Haulage companies operate under contracts to move goods from A to B. By agreeing to transport goods, you have formed a contract so contract law is therefore at the very heart of every haulage business. The question asked (often following a disagreement or incident) is-“ what exactly does your contract state?”

If you operate under ‘standard terms and conditions’, this may seem like a relatively straight forward question. The answer in reality is often more complicated than first thought. Often problems arise when conditions of carriage are updated and amended, or with new clients who are not aware of your trading conditions.

As an example, you may be a registered member of the RHA. One of the reasons you may have joined is to take advantage of the RHA ‘Conditions of Carriage’ as they can dramatically reduce your financial risk and liability for damaged or lost goods. Unfortunately, if they are not used correctly, it is possible they will not form part of the contract with the customer and your liability could revert to conditions found in common law, which can increase your liability.

At the heart of contract law is the importance of placement and visibility, ie exactly where you incorporate your conditions of carriage within your contracts. You must make sure that the other party accepts those terms before you do whatever it is you offered, and you must be able to provide evidence they have accepted your terms. It’s all about transparency and good communication.

For example, including your conditions on an invoice (rather than your quote), means you are unlikely to have correctly incorporated your terms into the contract.

Helpful tips

Here are some simple points you can easily implement: (This is by no means an exhaustive list)

  • If you are agreeing a contract on the phone with a customer, refer to your terms and conditions and confirm to them that those terms will be used in the contract. You should send a copy of the terms immediately afterwards and confirm in writing that these terms form part of the contract.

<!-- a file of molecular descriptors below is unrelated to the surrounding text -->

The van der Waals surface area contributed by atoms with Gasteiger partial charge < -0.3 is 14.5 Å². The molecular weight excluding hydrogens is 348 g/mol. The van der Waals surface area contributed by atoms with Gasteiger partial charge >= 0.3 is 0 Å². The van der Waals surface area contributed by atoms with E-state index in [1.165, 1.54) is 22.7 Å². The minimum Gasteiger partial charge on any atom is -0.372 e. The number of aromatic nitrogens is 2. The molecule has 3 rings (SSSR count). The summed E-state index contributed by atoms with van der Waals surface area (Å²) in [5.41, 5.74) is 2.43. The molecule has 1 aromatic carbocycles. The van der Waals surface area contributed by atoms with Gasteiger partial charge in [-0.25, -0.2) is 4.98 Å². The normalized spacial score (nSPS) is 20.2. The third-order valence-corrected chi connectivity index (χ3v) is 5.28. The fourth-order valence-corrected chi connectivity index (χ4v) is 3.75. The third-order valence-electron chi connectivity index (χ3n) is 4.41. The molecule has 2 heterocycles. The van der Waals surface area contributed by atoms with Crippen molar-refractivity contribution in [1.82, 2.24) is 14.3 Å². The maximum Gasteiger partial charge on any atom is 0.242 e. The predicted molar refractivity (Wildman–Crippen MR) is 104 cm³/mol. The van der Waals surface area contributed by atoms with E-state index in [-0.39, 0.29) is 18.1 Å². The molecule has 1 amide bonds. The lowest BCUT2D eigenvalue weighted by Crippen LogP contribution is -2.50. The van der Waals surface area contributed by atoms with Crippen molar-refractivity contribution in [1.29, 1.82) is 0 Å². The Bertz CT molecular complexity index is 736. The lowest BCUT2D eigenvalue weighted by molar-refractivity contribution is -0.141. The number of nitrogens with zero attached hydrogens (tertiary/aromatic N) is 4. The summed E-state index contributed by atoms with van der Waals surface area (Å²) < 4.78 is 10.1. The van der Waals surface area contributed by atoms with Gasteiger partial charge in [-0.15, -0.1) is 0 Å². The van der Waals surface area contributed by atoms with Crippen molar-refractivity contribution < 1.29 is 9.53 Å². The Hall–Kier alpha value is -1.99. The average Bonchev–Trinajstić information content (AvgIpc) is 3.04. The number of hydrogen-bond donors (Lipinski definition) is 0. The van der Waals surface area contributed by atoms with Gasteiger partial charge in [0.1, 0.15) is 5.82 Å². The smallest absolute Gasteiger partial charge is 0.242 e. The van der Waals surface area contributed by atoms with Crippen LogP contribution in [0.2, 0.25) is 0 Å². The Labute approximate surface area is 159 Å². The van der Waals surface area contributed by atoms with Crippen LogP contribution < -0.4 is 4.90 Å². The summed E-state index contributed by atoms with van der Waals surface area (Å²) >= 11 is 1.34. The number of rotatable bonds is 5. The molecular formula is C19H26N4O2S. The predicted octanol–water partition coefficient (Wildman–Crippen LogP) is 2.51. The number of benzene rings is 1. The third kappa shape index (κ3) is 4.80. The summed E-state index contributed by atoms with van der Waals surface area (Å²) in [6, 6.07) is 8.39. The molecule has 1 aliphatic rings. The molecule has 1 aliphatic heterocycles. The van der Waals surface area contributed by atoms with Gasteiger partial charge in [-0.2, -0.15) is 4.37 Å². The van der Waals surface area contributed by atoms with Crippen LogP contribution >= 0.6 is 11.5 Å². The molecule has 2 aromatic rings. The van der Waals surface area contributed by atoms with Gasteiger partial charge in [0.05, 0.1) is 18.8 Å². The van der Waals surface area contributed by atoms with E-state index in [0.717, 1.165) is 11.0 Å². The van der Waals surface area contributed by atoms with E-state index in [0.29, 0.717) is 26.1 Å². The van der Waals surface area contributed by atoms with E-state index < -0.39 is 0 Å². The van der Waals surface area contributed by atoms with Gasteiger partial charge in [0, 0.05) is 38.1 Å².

• Send a copy of the terms and conditions with any written quote and confirm that, should the customer place an order, it will be subject to those terms and conditions.
  • If your customer sends their own terms and conditions to you with their order, confirm to them in writing that you will not accept those terms and that any trading relationship must subject to your own terms and conditions (and supply a copy).
  • Display your terms and conditions on your website and/or in your brochure.
  • If you have updated your conditions: “Please note that as from the _ day of _ year_ goods will be accepted for carriage only subject to the RHA Conditions of Carriage 2009 a copy of which is attached/available on request”. (Older or no conditions remain valid until you have told your customer of the change)
  • Include at the foot of all letterheads, quotation forms, fax forms, emailed documents, confirmation forms and notes, consignment notes and invoices etc: “Goods are accepted for carriage (and sub-contracted) only subject to the RHA Conditions of Carriage 2009 a copy of which is available on request.
  • If possible, obtain express written consent/acknowledgement from your customer of acceptance of your conditions
  • Retain recorded delivery receipts and copies of correspondence, maintaining a permanent record of customers and sub-contractors and the dates on which they were advised

You can never completely eradicate your risks and liability, but you can drastically reduce them. We recommend adopting the tips above as part of your existing risk management strategy:

If you have any questions or queries relating to this or any other topic, I am happy to answer any questions on

Mobile:    07944 676469 or

Email:      benn.houghton@rhainsuranceservices.uk.net